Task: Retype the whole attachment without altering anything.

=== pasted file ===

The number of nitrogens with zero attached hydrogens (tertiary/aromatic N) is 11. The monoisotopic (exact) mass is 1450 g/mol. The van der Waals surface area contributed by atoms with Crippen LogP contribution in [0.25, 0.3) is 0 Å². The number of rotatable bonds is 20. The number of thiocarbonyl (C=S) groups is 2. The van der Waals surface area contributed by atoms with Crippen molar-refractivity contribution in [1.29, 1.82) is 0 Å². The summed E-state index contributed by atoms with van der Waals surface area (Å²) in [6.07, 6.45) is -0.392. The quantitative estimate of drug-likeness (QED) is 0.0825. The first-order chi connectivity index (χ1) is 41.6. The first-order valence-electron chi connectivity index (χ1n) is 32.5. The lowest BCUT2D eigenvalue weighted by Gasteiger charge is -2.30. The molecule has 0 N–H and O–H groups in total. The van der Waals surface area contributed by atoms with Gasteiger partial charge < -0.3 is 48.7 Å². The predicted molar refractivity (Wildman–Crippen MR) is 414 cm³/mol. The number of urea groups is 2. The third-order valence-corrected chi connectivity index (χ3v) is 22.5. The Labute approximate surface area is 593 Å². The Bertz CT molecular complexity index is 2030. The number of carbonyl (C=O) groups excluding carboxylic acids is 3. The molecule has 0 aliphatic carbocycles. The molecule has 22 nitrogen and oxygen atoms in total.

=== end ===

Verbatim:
The number of nitrogens with zero attached hydrogens (tertiary/aromatic N) is 11. The monoisotopic (exact) mass is 1450 g/mol. The van der Waals surface area contributed by atoms with Crippen LogP contribution in [0.25, 0.3) is 0 Å². The number of rotatable bonds is 20. The number of thiocarbonyl (C=S) groups is 2. The van der Waals surface area contributed by atoms with Crippen molar-refractivity contribution in [1.29, 1.82) is 0 Å². The summed E-state index contributed by atoms with van der Waals surface area (Å²) in [6.07, 6.45) is -0.392. The quantitative estimate of drug-likeness (QED) is 0.0825. The first-order chi connectivity index (χ1) is 41.6. The first-order valence-electron chi connectivity index (χ1n) is 32.5. The lowest BCUT2D eigenvalue weighted by Gasteiger charge is -2.30. The molecule has 0 N–H and O–H groups in total. The van der Waals surface area contributed by atoms with Gasteiger partial charge < -0.3 is 48.7 Å². The predicted molar refractivity (Wildman–Crippen MR) is 414 cm³/mol. The number of urea groups is 2. The third-order valence-corrected chi connectivity index (χ3v) is 22.5. The Labute approximate surface area is 593 Å². The Bertz CT molecular complexity index is 2030. The number of carbonyl (C=O) groups excluding carboxylic acids is 3. The molecule has 0 aliphatic carbocycles. The molecule has 22 nitrogen and oxygen atoms in total.